The construction industry’s new tax scheme is facing a crisis because the Inland Revenue is running out of vouchers.

A Revenue source admitted that it has only 200 000 CIS25 forms left, less than a week’s supply, and said contractors should use their remaining copies of the tax repayment form only in emergencies, where subcontractors were short of money.

Laing group tax manager Leslie Angell said: “We are desperately short; we have not got enough to work with. We live in hope that the supplies will come through before we switch to the new system on 5 November.”

In a letter to contractors, the Revenue said they should give priority to subcontractors that want to claim a tax repayment. The Revenue source said this meant firms should help companies that have just started up or need paying desperately.

The source said the next order of the specially watermarked paper used for the vouchers was not due to arrive until the end of this month. “Production takes a couple of weeks, so we won’t be able to fill any orders until mid-October. We haven’t taken action over stationery quickly enough.”

Subcontractors branded the mistake “shocking”. John Huxtable, chief executive of the Confederation of Construction Specialists, said: “This gives main contractors every reason to delay payments.” He added: “Some will be sensible and sympathetic, but those who want to take advantage will. After all, they don’t have to pay if the documentation is not legally in place.”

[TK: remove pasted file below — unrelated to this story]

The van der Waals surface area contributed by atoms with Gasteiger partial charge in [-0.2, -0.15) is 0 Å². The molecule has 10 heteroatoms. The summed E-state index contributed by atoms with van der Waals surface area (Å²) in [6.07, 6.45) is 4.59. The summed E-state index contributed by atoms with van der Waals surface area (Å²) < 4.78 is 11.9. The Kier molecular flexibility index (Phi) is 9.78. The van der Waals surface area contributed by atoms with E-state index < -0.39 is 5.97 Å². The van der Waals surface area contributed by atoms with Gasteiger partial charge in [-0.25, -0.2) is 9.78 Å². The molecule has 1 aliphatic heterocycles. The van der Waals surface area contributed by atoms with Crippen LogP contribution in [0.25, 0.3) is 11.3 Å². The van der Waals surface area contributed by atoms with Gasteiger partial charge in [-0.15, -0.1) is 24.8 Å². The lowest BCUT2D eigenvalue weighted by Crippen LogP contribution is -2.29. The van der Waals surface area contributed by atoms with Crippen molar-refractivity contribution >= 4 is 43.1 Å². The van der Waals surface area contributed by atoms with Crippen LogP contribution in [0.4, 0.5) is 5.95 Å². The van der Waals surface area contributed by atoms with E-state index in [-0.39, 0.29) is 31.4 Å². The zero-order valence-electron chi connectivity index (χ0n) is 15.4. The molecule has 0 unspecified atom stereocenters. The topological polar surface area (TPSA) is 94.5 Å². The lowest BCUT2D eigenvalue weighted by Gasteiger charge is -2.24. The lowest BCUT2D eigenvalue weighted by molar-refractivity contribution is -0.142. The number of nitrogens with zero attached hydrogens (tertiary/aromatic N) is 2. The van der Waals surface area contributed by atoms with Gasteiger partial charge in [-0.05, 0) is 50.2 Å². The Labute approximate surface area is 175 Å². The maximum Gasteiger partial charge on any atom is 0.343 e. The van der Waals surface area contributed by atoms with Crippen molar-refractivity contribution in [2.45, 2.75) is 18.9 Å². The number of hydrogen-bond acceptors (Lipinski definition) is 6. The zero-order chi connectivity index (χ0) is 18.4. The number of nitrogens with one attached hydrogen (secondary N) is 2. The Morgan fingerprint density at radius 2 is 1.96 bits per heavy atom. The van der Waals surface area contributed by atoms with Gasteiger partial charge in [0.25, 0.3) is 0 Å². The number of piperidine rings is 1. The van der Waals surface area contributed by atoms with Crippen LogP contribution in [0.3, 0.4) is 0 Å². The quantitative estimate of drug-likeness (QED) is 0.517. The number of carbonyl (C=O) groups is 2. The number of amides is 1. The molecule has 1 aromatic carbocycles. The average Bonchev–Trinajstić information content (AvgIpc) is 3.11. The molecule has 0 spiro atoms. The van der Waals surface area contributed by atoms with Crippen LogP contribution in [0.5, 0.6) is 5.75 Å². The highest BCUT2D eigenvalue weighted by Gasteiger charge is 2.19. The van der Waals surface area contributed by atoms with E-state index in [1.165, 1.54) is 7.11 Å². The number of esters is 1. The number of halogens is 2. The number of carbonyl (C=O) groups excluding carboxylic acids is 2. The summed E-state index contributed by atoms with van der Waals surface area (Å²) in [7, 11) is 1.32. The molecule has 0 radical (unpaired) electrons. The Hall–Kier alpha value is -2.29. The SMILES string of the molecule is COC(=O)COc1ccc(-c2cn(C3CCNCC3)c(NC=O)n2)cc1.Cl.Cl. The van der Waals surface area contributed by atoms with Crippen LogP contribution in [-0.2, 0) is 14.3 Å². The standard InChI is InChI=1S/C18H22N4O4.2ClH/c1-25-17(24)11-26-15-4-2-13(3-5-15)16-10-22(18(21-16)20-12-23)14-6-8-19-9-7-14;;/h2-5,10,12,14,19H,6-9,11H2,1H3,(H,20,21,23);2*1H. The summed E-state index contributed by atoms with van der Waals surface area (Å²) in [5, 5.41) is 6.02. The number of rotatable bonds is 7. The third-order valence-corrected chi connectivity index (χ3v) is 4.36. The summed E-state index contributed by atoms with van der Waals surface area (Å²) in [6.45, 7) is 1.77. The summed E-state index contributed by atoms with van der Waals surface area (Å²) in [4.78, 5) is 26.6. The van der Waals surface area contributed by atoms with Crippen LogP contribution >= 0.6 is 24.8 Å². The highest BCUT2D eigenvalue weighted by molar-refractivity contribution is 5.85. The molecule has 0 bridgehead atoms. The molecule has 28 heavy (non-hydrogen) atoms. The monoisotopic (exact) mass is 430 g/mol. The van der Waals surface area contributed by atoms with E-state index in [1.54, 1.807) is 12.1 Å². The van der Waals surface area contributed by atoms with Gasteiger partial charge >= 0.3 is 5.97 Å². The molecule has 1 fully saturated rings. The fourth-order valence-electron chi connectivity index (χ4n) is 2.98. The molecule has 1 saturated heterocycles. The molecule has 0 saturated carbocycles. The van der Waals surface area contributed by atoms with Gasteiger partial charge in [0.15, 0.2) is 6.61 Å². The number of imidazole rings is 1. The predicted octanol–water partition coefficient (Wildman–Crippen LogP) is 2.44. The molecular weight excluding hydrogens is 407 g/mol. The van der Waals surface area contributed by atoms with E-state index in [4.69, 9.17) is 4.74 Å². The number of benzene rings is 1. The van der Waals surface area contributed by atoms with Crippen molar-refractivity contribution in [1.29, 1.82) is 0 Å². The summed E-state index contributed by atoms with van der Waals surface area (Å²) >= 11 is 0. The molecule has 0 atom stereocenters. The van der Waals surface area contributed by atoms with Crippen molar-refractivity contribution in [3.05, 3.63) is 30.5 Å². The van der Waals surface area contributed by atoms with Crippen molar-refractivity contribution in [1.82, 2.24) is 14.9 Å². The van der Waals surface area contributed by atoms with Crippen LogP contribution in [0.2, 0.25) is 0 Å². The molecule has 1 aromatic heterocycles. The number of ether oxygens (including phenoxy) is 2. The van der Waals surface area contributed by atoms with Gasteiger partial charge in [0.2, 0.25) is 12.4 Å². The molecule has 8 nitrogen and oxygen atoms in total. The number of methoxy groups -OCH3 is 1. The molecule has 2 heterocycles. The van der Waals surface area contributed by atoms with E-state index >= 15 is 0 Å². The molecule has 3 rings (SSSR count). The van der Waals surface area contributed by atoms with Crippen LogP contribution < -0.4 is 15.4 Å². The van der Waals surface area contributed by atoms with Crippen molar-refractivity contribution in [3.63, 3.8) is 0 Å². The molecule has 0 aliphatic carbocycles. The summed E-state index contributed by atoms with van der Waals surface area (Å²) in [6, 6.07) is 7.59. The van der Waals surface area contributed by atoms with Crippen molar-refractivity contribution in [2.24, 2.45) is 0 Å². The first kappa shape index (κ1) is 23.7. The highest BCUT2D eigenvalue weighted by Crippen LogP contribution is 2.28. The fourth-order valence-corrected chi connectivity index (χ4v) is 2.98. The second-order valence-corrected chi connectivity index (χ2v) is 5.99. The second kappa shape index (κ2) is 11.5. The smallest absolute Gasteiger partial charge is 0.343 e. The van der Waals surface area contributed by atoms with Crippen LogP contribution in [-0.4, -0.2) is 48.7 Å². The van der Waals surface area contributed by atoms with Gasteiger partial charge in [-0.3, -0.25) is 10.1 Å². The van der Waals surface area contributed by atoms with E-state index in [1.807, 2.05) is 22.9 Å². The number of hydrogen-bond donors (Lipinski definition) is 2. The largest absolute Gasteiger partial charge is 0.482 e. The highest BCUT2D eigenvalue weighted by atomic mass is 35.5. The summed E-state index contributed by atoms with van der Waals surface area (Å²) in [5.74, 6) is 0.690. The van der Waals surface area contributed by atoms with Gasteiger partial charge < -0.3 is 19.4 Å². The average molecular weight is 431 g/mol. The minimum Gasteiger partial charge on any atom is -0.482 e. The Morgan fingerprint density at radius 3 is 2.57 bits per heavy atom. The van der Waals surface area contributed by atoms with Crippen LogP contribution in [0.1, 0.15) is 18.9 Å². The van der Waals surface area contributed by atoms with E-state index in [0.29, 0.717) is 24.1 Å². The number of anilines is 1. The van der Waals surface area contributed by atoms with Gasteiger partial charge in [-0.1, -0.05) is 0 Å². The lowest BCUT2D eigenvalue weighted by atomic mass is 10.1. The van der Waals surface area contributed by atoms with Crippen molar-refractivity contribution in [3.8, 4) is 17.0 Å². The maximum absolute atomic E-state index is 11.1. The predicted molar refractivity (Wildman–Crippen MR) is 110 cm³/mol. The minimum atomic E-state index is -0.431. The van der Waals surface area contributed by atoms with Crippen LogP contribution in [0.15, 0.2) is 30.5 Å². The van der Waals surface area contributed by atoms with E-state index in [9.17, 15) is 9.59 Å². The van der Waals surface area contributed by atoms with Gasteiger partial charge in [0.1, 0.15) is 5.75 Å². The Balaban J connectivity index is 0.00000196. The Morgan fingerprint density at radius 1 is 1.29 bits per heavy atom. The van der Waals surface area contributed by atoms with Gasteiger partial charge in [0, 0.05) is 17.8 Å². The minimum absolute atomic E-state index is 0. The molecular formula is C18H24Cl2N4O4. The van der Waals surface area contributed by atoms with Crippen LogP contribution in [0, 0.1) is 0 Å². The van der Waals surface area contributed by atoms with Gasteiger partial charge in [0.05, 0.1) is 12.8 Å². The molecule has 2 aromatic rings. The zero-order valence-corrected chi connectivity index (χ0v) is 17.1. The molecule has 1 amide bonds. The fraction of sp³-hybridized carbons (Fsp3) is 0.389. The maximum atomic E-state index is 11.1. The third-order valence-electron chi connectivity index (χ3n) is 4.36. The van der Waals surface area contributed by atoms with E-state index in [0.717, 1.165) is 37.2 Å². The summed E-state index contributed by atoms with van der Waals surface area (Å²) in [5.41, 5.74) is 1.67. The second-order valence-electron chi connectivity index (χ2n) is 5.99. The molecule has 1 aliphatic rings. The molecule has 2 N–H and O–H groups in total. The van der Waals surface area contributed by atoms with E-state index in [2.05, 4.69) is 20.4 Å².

The crisis comes after the delay in the introduction of the Construction Industry Scheme. It was to have been brought in on 1 August to replace the SC60 tax scheme. But a three-month moratorium was agreed because many firms were not ready to make the switch.

In a further twist, the Revenue predicted that it would also run out of CIS24 vouchers soon.

However, the Revenue source said the industry must take part of the blame. “The industry has been slow in applying for cards and vouchers,” she said.

The new scheme is intended to stop money disappearing into the black economy by taxing more labour-only subcontractors at source.